Subprime Lenders





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Subprime lending refers to the extension of credit to persons who are considered to be higher-risk borrowers. In lending parlance, their credit ratings are “B” or “C” rather than “A” or “A-”. Lenders typically price subprime loans to borrowers at rates of interest (sometimes an additional 5% or more) and points and fees (sometimes 10% or more) higher than conventional loans. The subprime mortgage industry has flourished because it has been profitable, demand from borrowers has increased, and secondary market opportunities are growing.

● The Size of the Industry. In recent years, subprime mortgage lending has grown dramatically. The number of subprime home equity loans has grown from 66,000 in 1993 to 658,000 in 2000, a tenfold increase. Over this same period, the number of subprime loans to purchase homes increased nineteen fold, from 16,000 to more than 306,000. Gramlich, below. It has become larger still in recent years.

          ● The Role of Mortgage Brokers. They handle about half of all home mortgage loans.  In theory, they operate as the agents of borrowers with corresponding fiduciary obligations. In practice, they often have arrangements with lenders that contain incentives to steer borrowers to the lenders that pay brokers the most, rather than the lenders that provide the most favorable terms for borrowers.

 ● The Secondary Market. Some high-rate mortgage lenders have historically operated by assigning their loans or installment contracts to other lenders such as finance companies or banks. The 1980’s added a new wrinkle – bundling mortgage loans into large portfolios and selling them in the secondary mortgage market.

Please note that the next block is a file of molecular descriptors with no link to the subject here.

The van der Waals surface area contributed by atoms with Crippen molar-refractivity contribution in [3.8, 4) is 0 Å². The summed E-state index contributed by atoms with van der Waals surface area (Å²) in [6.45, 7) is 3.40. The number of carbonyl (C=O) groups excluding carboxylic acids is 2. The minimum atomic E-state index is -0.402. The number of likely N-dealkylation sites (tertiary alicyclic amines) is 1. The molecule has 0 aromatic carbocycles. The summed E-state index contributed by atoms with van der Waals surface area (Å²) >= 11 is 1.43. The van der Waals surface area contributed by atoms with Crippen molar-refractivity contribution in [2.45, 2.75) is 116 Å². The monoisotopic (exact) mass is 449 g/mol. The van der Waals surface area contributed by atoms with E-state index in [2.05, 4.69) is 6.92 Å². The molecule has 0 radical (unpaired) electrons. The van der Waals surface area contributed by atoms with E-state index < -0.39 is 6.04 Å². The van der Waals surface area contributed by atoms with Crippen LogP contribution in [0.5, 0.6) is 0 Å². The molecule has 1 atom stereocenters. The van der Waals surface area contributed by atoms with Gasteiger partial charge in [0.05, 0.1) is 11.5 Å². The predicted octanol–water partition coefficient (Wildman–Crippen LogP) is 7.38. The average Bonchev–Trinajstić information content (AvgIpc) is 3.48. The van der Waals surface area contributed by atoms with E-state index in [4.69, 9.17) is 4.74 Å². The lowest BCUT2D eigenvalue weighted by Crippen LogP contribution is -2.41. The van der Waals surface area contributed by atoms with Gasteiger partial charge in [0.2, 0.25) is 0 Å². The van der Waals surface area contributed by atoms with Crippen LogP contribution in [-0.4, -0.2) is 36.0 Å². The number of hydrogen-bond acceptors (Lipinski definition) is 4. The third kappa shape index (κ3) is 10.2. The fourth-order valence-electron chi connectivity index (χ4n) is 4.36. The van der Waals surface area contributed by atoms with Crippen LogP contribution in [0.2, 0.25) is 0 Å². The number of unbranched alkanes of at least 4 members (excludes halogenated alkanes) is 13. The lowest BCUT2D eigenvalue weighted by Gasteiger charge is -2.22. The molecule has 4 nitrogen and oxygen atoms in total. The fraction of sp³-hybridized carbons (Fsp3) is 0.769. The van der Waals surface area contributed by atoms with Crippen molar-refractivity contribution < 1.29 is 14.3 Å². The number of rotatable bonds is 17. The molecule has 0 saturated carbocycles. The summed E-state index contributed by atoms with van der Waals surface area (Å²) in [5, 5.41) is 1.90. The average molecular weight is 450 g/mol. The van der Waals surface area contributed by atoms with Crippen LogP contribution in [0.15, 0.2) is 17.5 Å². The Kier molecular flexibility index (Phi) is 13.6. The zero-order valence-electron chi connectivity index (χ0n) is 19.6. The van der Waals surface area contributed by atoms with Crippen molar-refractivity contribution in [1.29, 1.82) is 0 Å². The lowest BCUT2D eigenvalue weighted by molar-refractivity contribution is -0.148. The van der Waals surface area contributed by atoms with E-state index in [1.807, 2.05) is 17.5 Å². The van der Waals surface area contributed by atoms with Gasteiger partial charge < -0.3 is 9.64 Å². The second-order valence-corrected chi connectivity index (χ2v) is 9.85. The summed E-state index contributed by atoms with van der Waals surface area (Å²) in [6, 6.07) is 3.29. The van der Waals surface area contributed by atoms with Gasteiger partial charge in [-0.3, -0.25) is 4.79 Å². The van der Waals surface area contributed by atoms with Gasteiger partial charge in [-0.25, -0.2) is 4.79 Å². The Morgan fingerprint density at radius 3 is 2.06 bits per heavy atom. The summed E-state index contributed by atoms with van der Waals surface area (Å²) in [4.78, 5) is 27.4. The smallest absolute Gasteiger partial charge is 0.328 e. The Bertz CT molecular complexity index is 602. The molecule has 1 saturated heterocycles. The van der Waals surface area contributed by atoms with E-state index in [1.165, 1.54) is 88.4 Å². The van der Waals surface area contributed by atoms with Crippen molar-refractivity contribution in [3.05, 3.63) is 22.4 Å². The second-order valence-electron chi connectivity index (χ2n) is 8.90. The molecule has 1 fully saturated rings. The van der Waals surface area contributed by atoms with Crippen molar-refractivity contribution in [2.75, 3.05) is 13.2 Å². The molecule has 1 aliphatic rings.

This technique enabled mortgage companies, mobile home sellers, home improvement contractors, and other lenders to operate more profitably. They could obtain a line of credit from a bank, originate loans with high front-end fees, sell them in the secondary market, and start all over again.

             ● Securitization. Since 1994, through a device called securitization that has long been available for conventional mortgage loans, Wall Street investment banks have played an increasingly important role in raising funds for subprime loans. Securitization works like this. Loans are pooled and assigned to a trustee that supervises the servicer of the loans and distributes the monthly return to the owners of the interests in the pool. Pools of loans are sometimes insured, and they are rated by bond-rating agencies. An investment banking firm invites investors to buy ownership interests that pay interest over a specified term. Interest payments are often guaranteed by bond insurance companies. The risk of loss to investors is partially reduced by insurance and by recourse agreements between the trustee and the lenders.

 ● Entry by Conventional Lenders into the Subprime Market. At the same time that subprime loans have become a significant and growing part of the home equity market, the composition of companies involved in the subprime market is evolving. One of the dramatic changes in this market has been the growth in subprime mortgage lending by large “prime” or “conventional” lenders. For example, the nation’s largest financial institution, Citigroup, acquired Associates. The second largest, J.P. Morgan Chase, purchased the loan portfolio of Advanta.

 ●Targeting Elderly, Low-Income, and Minority Borrowers.  Elderly homeowners, in particular, are frequent targets of some subprime home equity lenders, because they often have substantial equity in their homes, yet have fixed or declining incomes.